Rev. Annie Reilly was installed as a pastor at the Presbyterian-New England Congregational Church​​​​​​​​​​ on Sunday, February 26, 2017.

Today we’re reading a portion of the story that happens when Jesus appears to some of the disciples after he has risen. Just after daybreak, he appears to them as they are heading out to fish. He knows they haven’t had luck, so he gives them some directions and they go out to fish. They come back to shore and see someone sitting there with a fire.

10 Jesus said to them, “Bring some of the fish that you’ve just caught.”11 Simon Peter got up and pulled the net to shore. It was full of large fish, one hundred fifty-three of them. Yet the net hadn’t torn, even with so many fish. 12 Jesus said to them, “Come and have breakfast.” None of the disciples could bring themselves to ask him, “Who are you?” They knew it was the Lord. 13 Jesus came, took the bread, and gave it to them. He did the same with the fish. 14 This was now the third time Jesus appeared to his disciples after he was raised from the dead.

Jesus and Peter

15 When they finished eating, Jesus asked Simon Peter, “Simon son of John, do you love me more than these?”

Simon replied, “Yes, Lord, you know I love you.”

Jesus said to him, “Feed my lambs.” 16 Jesus asked a second time, “Simon son of John, do you love me?”

Simon replied, “Yes, Lord, you know I love you.”

Jesus said to him, “Take care of my sheep.” 17 He asked a third time, “Simon son of John, do you love me?”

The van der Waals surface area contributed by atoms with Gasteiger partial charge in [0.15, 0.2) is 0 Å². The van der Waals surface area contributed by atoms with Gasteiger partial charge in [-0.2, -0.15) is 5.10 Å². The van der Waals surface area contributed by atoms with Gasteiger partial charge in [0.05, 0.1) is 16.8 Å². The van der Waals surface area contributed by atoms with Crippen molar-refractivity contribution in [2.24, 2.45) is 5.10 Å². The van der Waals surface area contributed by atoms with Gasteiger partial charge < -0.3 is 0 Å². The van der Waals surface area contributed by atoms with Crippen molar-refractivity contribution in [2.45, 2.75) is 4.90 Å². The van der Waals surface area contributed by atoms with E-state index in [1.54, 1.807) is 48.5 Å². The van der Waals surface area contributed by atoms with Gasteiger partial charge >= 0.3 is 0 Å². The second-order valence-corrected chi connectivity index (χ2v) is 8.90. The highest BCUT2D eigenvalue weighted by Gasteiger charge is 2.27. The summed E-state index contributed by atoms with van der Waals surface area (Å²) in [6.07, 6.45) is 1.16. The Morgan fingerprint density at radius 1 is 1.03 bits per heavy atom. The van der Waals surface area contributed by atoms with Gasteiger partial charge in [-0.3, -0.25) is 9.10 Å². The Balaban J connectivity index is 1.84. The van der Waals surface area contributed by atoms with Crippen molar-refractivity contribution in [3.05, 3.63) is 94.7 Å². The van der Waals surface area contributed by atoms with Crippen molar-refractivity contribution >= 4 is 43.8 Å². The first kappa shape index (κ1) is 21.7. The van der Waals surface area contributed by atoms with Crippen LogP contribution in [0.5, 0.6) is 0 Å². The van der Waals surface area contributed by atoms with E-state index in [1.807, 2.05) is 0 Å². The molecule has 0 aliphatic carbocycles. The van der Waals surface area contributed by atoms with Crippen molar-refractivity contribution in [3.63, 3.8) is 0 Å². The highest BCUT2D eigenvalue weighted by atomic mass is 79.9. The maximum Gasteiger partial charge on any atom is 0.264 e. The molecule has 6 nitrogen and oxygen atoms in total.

Peter was sad that Jesus asked him a third time, “Do you love me?” He replied, “Lord, you know everything; you know I love you.”

Jesus said to him, “Feed my sheep.

John 21:10-17, Common English Bible (CEB)

This is the word of the Lord.

I know it’s a cliche, but in my thirty some years being active in the church, I have found that we church folks really DO love a pot luck. We love to gather around food, to cook for each other, to eat with each other, to spend time in fellowship swapping recipes. Or if we don’t really like to cook at all, most folks still enjoy tasting things that other people have made.

There is something about gathering around food that works for us. And it is also, fittingly, the number one gimmick we church people use to get youth to come do things. And to be honest, it usually works. Pizza really is a great evangelism tool. Along with being proof that God loves us.

I don’t know that Jesus had pizza parties or ice cream socials or spaghetti dinners, chicken barbeque’s in mind when he was talking and eating with the disciples, but here we are.

When Jesus appears to the disciples they have been having a bad day, haven’t been able to catch any fish. And after he gives them a little advice, their day improves. Their catch improves, they get to eat with Jesus on the beach, and he gives them some advice for how they ought to live as they go forward.

I find, as I often do, that the instructions of Jesus are both simple and incredibly complex, and feeding people is both simple and complex. Jesus feeds the disciples by cooking fish over a fire, he also metaphorically feeds them with his presence and his words.

It is a testament I think, to how much the world has evolved and grown, to realize that eating and feeding are no longer simple acts. At the Stillwater Church where I serve, we have a food pantry. And every week people come and pick up food to help them get through the month.  I know that you all open your doors daily to serve people at a soup kitchen. Many children eat their only meals at school, making extended breaks and snow days even more of a hardship.

In 2012 in Philadelphia the mayor enacted a policy that put restrictions on feeding the homeless and hungry folks in the city. This was not the first anti-homeless ordinance and so people started to react and respond. One of the people and organizations that mobilized was Shane Claiborne and his community, “The Simple Way.” Because one of the ordinances was against sleeping in public spaces, they started to sleep in the park.